Vaccine diplomacy and drama

Topics Vaccine | diplomacy | BS Opinion

It’s Priti Patel of course. The home secretary, backed by two other ethnic Indian ministers, Rishi Sunak and Alok Sharma, probably instigated Boris Johnson, the deceptively flaxen-haired émigré Turk prime minister, to turn up his nose at Covishield whose Oxford imprimatur should endear itself to a former president of the Oxford Union. But immigrants who make good often don’t want reminders of the old country. Given New Delhi’s current fascination with Kautilya, there might also be a more complex explanation for the fusillade of tits for tats between Britai.....
It’s Priti Patel of course. The home secretary, backed by two other ethnic Indian ministers, Rishi Sunak and Alok Sharma, probably instigated Boris Johnson, the deceptively flaxen-haired émigré Turk prime minister, to turn up his nose at Covishield whose Oxford imprimatur should endear itself to a former president of the Oxford Union. But immigrants who make good often don’t want reminders of the old country.

Given New Delhi’s current fascination with Kautilya, there might also be a more complex explanation for the fusillade of tits for tats between Britain and India. It began with a Labour party by-election poster showing Narendra Modi shaking hands with Mr Johnson over the caption, “Don't risk a Tory MP who is not on your side”. Labour’s churlishness may cause no heartburn to a prime minister who boasts of transforming 30 million families into lakhpatis (presumably they were not crorepatis before) even if there’s no sign of the promised Rs 15 lakh in every bank account. But the poster and Mr Johnson’s eulogy of Mr Modi’s “fantastic leadership” may have suggested how the pitch can be patriotically queered from Lakhimpur Kheri to Oxford Street for socially ambitious, globe-trotting, attention-grabbing Congressmen without murderously driving SUVs into anybody.

Ms Patel and Messrs Sunak and Sharma are like the androgynous Shikhandi in the Mahabharata, tellingly translated as “Greater India” by the government’s whiz kid economist-historian, Sanjeev Sanyal. Ms Patel cannot possibly be guilty of “offensive” or “racist” action after piously brandishing “the Hindu word sewa which means service, commitment and dedication to others” at a Conservative conference. So, Congress politicians infuriated by the new British rules robbing them of their vilayati holiday and shopping sprees accuse Mr Johnson instead. Although the astute Mr Modi patriotically clamped reciprocal restrictions on British travellers, his fulminations sound far less angry.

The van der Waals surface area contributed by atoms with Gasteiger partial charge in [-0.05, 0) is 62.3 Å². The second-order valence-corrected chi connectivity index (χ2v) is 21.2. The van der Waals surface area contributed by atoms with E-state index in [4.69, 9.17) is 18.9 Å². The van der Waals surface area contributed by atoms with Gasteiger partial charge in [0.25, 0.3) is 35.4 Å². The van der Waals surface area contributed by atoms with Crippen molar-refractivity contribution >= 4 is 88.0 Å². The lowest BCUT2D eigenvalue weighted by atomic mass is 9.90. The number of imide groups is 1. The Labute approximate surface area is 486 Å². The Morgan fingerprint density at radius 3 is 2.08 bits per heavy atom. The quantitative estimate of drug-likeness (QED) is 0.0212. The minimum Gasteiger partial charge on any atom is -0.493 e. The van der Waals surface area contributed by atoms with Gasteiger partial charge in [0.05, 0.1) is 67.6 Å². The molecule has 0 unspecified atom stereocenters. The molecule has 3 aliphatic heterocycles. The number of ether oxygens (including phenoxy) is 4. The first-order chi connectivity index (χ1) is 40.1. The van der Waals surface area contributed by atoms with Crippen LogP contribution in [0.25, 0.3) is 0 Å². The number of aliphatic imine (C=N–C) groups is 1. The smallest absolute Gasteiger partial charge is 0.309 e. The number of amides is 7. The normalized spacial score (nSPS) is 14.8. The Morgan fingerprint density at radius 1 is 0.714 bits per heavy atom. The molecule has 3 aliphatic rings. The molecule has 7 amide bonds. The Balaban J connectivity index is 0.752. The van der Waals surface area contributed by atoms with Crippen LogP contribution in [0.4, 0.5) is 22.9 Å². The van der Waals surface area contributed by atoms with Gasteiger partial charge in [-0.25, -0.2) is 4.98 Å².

“So what would Kautilya do if he were alive today?” Mr Sanyal asks. According to his critic, Meera Visvanathan, he would “fix the judicial system; invest heavily in internal security to put down terrorists, Maoists, criminals and mobs of various kinds; and dramatically simplify the taxation system and administrative structure.” That too fits.

India transferred five million jabs to Britain in need. The AstraZeneca injections my wife and I were given in London may have been desi imports. Moreover, Mr Johnson wants to sell India whisky, not 26-year-old Glenfiddich but cheap blends he calls “clinkie” because the bottles clinked in his suitcase when he smuggled them into Delhi for his ex in-laws. But mulling over Napoleon’s crack about the nation of shopkeepers, I remembered my mother visiting my brother in Liberia 40 years ago. That, in turn, suggested that although fake Covishield is not unknown, Mr Johnson’s real fear may concern Indian certificates more than Indian vaccines.

The Liberia flight demanded vaccination against yellow fever. Or was it the plague? Anyway, it was some dire disease thought to be rampant in Asia. “No problem” murmured our resourceful travel agent, “Twenty rupees only”. What for? He produced a little yellow booklet covered in indecipherable seals. “The certificate!” He didn’t know whether vaccination for yellow fever (or was it the plague?) actually existed; he had never heard of anyone suffering the needle. All his clients paid Rs 20 for the booklet.

We cannot have been unique among Indian cities. An American diplomat told me that no matter what ingenious devices the state department introduced to make US visas secure, Delhi and Mumbai forgers were always a step ahead. Manufacturing legal documents for every occasion was traditionally a cottage industry in a particular Bengal district.

But Indian ingenuity and enterprise are now beginning to face stiff competition. Lucy Moreton of the British immigration service announced earlier this year that at least a thousand passengers with fake Covid-19 vaccination certificates are caught at British ports of entry every single day. “That’s just the tip of the iceberg,” she said, blaming the absence of any international standard. “There is no way to know which documents are real and which are not!”

What would she have said to recent disclosures of a flourishing worldwide racket with sellers promising access to a Covid-19 passport on Britain’s National Health Service's Track and Trace app within 30 minutes of the applicant forking out ^200 (about Rs 17,295). French and German Covid-19 passports cost the same. It’s all online, the phantom digital world where an animated gif (graphics interchange format) blurs the boundaries between genuine and bogus, real and unreal.

The silver lining lies in adapting and expanding Gopal Krishna Gokhale’s much-quoted “What Bengal thinks today, India will think tomorrow” to “What India thought yesterday, the world is thinking today”. Hindus may not have flown the first aeroplane, pioneered stem cell technology or practised plastic surgery as our rulers fondly believe, but India still leads the world in one respect.



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